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Abstract—This paper considers the problem of recovering timevarying sparse signals from dramatically undersampled measurements. A probabilistic signal model is presented that describes two common traits of timevarying sparse signals: a support set that changes slowly over time, and amplitudes that evolve smoothly in time. An algorithm for recovering signals that exhibit these traits is then described. Built on the belief propagation framework, the algorithm leverages recently developed approximate message passing techniques to perform rapid and accurate estimation. The algorithm is capable of performing both causal tracking and noncausal smoothing to enable both online and offline processing of sparse time series, with a complexity that is linear in all problem dimensions. Simulation results illustrate the performance gains obtained through exploiting the temporal correlation of the time series relative to independent recoveries. I.
Sparse signal recovery with temporally correlated source vectors using sparse Bayesian learning
 IEEE J. Sel. Topics Signal Process
, 2011
"... Abstract — We address the sparse signal recovery problem in the context of multiple measurement vectors (MMV) when elements in each nonzero row of the solution matrix are temporally correlated. Existing algorithms do not consider such temporal correlation and thus their performance degrades signific ..."
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Cited by 12 (3 self)
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Abstract — We address the sparse signal recovery problem in the context of multiple measurement vectors (MMV) when elements in each nonzero row of the solution matrix are temporally correlated. Existing algorithms do not consider such temporal correlation and thus their performance degrades significantly with the correlation. In this work, we propose a block sparse Bayesian learning framework which models the temporal correlation. We derive two sparse Bayesian learning (SBL) algorithms, which have superior recovery performance compared to existing algorithms, especially in the presence of high temporal correlation. Furthermore, our algorithms are better at handling highly underdetermined problems and require less rowsparsity on the solution matrix. We also provide analysis of the global and local minima of their cost function, and show that the SBL cost function has the very desirable property that the global minimum is at the sparsest solution to the MMV problem. Extensive experiments also provide some interesting results that motivate future theoretical research on the MMV model.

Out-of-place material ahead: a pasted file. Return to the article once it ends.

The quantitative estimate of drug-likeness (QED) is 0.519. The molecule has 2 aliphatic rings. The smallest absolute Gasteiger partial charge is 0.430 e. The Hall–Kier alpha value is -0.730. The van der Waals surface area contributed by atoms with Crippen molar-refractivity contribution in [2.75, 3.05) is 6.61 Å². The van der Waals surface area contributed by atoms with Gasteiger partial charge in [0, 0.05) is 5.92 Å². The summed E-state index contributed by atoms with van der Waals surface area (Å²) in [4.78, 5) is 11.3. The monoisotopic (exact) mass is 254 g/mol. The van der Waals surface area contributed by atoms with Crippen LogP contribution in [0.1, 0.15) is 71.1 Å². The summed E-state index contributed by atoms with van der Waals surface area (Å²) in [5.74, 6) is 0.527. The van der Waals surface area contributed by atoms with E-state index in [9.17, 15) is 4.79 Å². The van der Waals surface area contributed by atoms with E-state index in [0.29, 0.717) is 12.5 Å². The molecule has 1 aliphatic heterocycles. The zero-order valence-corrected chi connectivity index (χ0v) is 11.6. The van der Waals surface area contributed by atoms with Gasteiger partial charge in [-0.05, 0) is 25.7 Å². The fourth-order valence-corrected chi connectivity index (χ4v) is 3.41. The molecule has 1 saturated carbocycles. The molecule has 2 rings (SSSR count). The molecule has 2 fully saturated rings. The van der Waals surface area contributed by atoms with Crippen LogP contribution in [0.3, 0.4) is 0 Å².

Compressive acquisition of dynamic scenes
 in Euro. Conf. Comp. Vision
, 2010
"... Abstract. Compressive sensing (CS) is a new approach for the acquisition and recovery of sparse signals and images that enables sampling rates significantly below the classical Nyquist rate. Despite significant progress in the theory and methods of CS, little headway has been made in compressive vid ..."
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Cited by 12 (3 self)
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Abstract. Compressive sensing (CS) is a new approach for the acquisition and recovery of sparse signals and images that enables sampling rates significantly below the classical Nyquist rate. Despite significant progress in the theory and methods of CS, little headway has been made in compressive video acquisition and recovery. Video CS is complicated by the ephemeral nature of dynamic events, which makes direct extensions of standard CS imaging architectures and signal models difficult. In this paper, we develop a new framework for video CS for dynamic textured scenes that models the evolution of the scene as a linear dynamical system (LDS). This reduces the video recovery problem to first estimating the model parameters of the LDS from compressive measurements, and then reconstructing the image frames. We exploit the lowdimensional dynamic parameters (the state sequence) and highdimensional static parameters (the observation matrix) of the LDS to devise a novel compressive measurement strategy that measures only the dynamic part of the scene at each instant and accumulates measurements over time to estimate the static parameters. This enables us to lower the compressive measurement rate considerably. We validate our approach with a range of experiments involving both video recovery, sensing hyperspectral data, and classification of dynamic scenes from compressive data. Together, these applications demonstrate the effectiveness of the approach.